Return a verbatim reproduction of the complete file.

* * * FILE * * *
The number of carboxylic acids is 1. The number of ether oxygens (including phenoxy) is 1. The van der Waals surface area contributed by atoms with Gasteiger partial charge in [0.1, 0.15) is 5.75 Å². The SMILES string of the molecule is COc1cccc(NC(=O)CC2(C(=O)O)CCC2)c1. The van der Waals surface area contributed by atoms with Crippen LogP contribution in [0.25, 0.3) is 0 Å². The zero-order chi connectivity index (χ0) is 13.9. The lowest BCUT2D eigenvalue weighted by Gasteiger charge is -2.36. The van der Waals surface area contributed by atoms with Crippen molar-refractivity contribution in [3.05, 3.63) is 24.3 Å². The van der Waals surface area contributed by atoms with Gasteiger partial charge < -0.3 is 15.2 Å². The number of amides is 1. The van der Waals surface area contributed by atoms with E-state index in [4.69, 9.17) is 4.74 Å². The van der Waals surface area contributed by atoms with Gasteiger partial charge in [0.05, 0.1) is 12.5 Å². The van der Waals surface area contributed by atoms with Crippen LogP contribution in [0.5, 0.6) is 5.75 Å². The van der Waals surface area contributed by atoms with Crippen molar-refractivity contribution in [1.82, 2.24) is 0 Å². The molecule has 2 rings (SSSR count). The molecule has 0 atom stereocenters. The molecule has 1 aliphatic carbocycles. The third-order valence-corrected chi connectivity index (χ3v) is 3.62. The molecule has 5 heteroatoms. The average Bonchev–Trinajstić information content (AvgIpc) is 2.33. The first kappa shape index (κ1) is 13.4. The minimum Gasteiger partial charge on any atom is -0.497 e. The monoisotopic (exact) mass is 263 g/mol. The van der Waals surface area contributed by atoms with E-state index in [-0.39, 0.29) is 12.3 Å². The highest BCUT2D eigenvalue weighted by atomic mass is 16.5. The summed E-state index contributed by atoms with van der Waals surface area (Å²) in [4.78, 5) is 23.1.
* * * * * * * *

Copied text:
The number of carboxylic acids is 1. The number of ether oxygens (including phenoxy) is 1. The van der Waals surface area contributed by atoms with Gasteiger partial charge in [0.1, 0.15) is 5.75 Å². The SMILES string of the molecule is COc1cccc(NC(=O)CC2(C(=O)O)CCC2)c1. The van der Waals surface area contributed by atoms with Crippen LogP contribution in [0.25, 0.3) is 0 Å². The zero-order chi connectivity index (χ0) is 13.9. The lowest BCUT2D eigenvalue weighted by Gasteiger charge is -2.36. The van der Waals surface area contributed by atoms with Crippen molar-refractivity contribution in [3.05, 3.63) is 24.3 Å². The van der Waals surface area contributed by atoms with Gasteiger partial charge < -0.3 is 15.2 Å². The number of amides is 1. The van der Waals surface area contributed by atoms with E-state index in [4.69, 9.17) is 4.74 Å². The van der Waals surface area contributed by atoms with Gasteiger partial charge in [0.05, 0.1) is 12.5 Å². The van der Waals surface area contributed by atoms with Crippen LogP contribution in [0.5, 0.6) is 5.75 Å². The van der Waals surface area contributed by atoms with Crippen molar-refractivity contribution in [1.82, 2.24) is 0 Å². The molecule has 2 rings (SSSR count). The molecule has 0 atom stereocenters. The molecule has 1 aliphatic carbocycles. The third-order valence-corrected chi connectivity index (χ3v) is 3.62. The molecule has 5 heteroatoms. The average Bonchev–Trinajstić information content (AvgIpc) is 2.33. The first kappa shape index (κ1) is 13.4. The minimum Gasteiger partial charge on any atom is -0.497 e. The monoisotopic (exact) mass is 263 g/mol. The van der Waals surface area contributed by atoms with E-state index in [-0.39, 0.29) is 12.3 Å². The highest BCUT2D eigenvalue weighted by atomic mass is 16.5. The summed E-state index contributed by atoms with van der Waals surface area (Å²) in [4.78, 5) is 23.1.